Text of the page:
TOEFL iBT® Test Content
The TOEFL iBT® test is given in English and administered via the internet. There are four sections (listening, reading, speaking and writing) which take a total of about four and a half hours to complete.
Combining All Four Skills: Listening, Reading, Speaking and Writing
During the test, you are asked to perform tasks that combine more than one skill, such as:
- Read, listen and then speak in response to a question
- Listen and then speak in response to a question
- Read, listen and then write in response to a question
TOEFL iBT Test Sections
|Reading*||60–80 minutes||36–56 questions||Read 3 or 4 passages from academic texts and answer questions.|
|Listening||60–90 minutes||34–51 questions||Listen to lectures, classroom discussions and conversations, then answer questions.|
|Speaking||20 minutes||6 tasks||Express an opinion on a familiar topic; speak based on reading and listening tasks.|
|Writing||50 minutes||2 tasks||Write essay responses based on reading and listening tasks; support an opinion in writing.|
The test you take may include extra questions in the Reading or Listening section that do not count toward your score. These are either questions that enable ETS to make test scores comparable across administrations or new questions that help ETS determine how such questions function under actual testing conditions.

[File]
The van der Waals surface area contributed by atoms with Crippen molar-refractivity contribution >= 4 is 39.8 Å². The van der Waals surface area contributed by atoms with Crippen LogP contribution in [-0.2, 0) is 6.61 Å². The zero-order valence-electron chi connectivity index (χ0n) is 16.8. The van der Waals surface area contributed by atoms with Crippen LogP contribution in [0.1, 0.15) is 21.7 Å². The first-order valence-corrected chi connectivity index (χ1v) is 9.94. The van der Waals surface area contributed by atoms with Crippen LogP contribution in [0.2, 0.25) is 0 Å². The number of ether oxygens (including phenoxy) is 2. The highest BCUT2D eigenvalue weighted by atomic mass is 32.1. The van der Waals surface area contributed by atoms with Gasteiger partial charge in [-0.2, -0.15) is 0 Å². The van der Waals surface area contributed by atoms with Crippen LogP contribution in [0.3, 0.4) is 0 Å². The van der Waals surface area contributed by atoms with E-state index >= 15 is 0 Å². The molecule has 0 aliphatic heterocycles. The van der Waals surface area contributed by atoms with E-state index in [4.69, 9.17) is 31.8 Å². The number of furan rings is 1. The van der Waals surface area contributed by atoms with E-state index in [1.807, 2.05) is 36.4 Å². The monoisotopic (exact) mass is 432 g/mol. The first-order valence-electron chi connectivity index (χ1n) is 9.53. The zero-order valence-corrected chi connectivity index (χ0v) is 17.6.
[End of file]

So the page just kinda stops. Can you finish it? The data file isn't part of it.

Please read the timing instructions for the Reading Section carefully. The instructions will indicate how many passages you will receive and the amount of time you have to respond to questions for those passages. Be sure to pace yourself so that you have time to answer all the questions.
A standard English language (QWERTY) computer keyboard is used for the test. We recommend that you practice typing on a QWERTY keyboard before taking the test.
Native-speaker English Accents
Beginning in March 2013, the Listening and Speaking sections of the TOEFL iBT test will include other native-speaker English accents in addition to accents from North America. Test takers may hear accents from the United Kingdom, New Zealand or Australia.
ETS is adding these accents to better reflect the variety of native English accents test takers may encounter while studying abroad.
Below is an example similar to what test takers might hear in the Speaking and Listening sections.
Listen to a talk about the greenhouse effect (MP3). The lecturer is from Great Britain.